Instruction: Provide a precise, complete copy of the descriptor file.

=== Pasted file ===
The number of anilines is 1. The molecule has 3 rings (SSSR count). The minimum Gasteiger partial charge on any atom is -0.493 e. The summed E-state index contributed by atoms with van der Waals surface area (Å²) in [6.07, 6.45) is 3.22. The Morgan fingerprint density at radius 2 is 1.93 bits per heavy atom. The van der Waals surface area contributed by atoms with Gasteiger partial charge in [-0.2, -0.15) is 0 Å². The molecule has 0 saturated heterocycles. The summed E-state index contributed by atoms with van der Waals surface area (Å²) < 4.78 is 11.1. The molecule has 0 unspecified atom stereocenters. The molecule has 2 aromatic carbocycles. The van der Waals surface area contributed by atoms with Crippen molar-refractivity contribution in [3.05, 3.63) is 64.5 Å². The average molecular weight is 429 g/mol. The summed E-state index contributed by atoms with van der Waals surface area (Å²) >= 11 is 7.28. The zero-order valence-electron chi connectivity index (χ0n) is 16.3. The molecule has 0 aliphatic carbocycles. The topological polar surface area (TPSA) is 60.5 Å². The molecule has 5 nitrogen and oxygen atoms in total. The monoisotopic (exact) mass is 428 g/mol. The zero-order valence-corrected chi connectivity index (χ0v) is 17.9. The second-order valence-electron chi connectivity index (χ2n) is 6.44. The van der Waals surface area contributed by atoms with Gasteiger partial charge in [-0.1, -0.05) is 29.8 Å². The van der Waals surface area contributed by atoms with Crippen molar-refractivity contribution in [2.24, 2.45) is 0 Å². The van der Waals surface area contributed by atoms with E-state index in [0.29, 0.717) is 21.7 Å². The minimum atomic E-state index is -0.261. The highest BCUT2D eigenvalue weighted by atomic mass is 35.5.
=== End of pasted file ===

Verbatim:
The number of anilines is 1. The molecule has 3 rings (SSSR count). The minimum Gasteiger partial charge on any atom is -0.493 e. The summed E-state index contributed by atoms with van der Waals surface area (Å²) in [6.07, 6.45) is 3.22. The Morgan fingerprint density at radius 2 is 1.93 bits per heavy atom. The van der Waals surface area contributed by atoms with Gasteiger partial charge in [-0.2, -0.15) is 0 Å². The molecule has 0 saturated heterocycles. The summed E-state index contributed by atoms with van der Waals surface area (Å²) < 4.78 is 11.1. The molecule has 0 unspecified atom stereocenters. The molecule has 2 aromatic carbocycles. The van der Waals surface area contributed by atoms with Crippen molar-refractivity contribution in [3.05, 3.63) is 64.5 Å². The average molecular weight is 429 g/mol. The summed E-state index contributed by atoms with van der Waals surface area (Å²) >= 11 is 7.28. The zero-order valence-electron chi connectivity index (χ0n) is 16.3. The molecule has 0 aliphatic carbocycles. The topological polar surface area (TPSA) is 60.5 Å². The molecule has 5 nitrogen and oxygen atoms in total. The monoisotopic (exact) mass is 428 g/mol. The zero-order valence-corrected chi connectivity index (χ0v) is 17.9. The second-order valence-electron chi connectivity index (χ2n) is 6.44. The van der Waals surface area contributed by atoms with Gasteiger partial charge in [-0.1, -0.05) is 29.8 Å². The van der Waals surface area contributed by atoms with Crippen molar-refractivity contribution in [2.24, 2.45) is 0 Å². The van der Waals surface area contributed by atoms with E-state index in [0.29, 0.717) is 21.7 Å². The minimum atomic E-state index is -0.261. The highest BCUT2D eigenvalue weighted by atomic mass is 35.5.